Last week, Gov. Mark Dayton named 16 people to a task force that’s responsible for evaluating the state’s medical cannabis program. The list is a mixed bag, including eight healthcare providers and four members of the public — but also four opponents from the law enforcement community.
None of them have been content to sit on the sidelines. Dakota County Attorney James Backstrom, for instance, once wrote an op-ed calling cannabis “the most dangerous illegal drug in our nation,” and reaffirmed that position last November, mocking the use of the term “medical.”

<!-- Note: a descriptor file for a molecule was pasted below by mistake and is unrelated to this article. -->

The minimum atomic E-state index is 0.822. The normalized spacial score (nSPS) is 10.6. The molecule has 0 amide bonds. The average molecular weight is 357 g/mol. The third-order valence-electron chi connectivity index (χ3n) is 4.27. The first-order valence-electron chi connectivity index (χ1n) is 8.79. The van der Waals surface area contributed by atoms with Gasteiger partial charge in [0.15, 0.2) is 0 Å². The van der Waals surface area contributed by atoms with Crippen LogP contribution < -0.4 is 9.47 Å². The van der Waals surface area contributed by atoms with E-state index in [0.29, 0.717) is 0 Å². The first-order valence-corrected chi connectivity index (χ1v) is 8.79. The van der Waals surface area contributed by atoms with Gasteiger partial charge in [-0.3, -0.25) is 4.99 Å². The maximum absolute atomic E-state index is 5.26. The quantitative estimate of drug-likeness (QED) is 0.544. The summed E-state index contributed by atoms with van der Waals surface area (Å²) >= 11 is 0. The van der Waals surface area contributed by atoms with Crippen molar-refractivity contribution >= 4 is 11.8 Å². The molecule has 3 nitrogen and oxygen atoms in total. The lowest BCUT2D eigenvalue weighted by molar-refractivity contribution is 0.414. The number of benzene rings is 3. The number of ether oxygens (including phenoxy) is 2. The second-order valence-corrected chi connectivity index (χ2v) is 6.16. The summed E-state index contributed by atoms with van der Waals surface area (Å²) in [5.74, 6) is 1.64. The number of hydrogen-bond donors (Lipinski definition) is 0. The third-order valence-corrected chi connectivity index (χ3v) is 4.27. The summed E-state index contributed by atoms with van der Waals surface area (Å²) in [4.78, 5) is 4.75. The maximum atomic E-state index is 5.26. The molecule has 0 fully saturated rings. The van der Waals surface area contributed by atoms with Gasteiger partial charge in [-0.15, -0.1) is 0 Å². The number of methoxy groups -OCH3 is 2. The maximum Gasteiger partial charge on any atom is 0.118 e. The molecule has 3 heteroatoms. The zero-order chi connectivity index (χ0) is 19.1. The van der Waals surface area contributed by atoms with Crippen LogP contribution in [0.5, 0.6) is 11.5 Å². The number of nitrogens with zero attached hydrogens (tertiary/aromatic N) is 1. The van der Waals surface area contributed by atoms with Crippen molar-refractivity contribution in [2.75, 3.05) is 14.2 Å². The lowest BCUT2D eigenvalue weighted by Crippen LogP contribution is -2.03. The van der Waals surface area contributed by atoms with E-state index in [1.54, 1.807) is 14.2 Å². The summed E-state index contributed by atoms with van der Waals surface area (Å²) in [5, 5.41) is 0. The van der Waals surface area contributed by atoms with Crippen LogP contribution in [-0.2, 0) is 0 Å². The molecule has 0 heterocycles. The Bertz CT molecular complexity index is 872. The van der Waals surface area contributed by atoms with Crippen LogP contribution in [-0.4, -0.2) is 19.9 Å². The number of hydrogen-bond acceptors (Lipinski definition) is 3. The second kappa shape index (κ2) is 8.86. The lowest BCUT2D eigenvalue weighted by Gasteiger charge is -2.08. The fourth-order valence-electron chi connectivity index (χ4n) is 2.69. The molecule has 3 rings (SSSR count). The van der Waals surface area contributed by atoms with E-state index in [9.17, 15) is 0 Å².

At first glance, Dayton’s list of appointees — as ordained by the legislature — didn’t inspire much confidence from the advocates who’ve spent months, in some cases years, fighting for change in the state’s cannabis laws.
“These are people who think this is not medicine in the first place, and who advocated against it as an illegal substance,” says Brandan Borgos, a MN NORML board member and Independence Party candidate for attorney general. “I want people who are advocating for patients.”
For this task, Borgos and others are putting faith in an unlikely ally — Dr. Charles Reznikoff.
In April, Reznikoff published the results of his own survey, which suggests that doctors in Minneapolis know very little about cannabis. Of the 117 HCMC physicians who participated, only 13 said they were ready to weigh the risks/benefits of the plant for their patients, and only 32 supported the program in the first place.
Read the rest of this story over at The Minneapolis City Pages.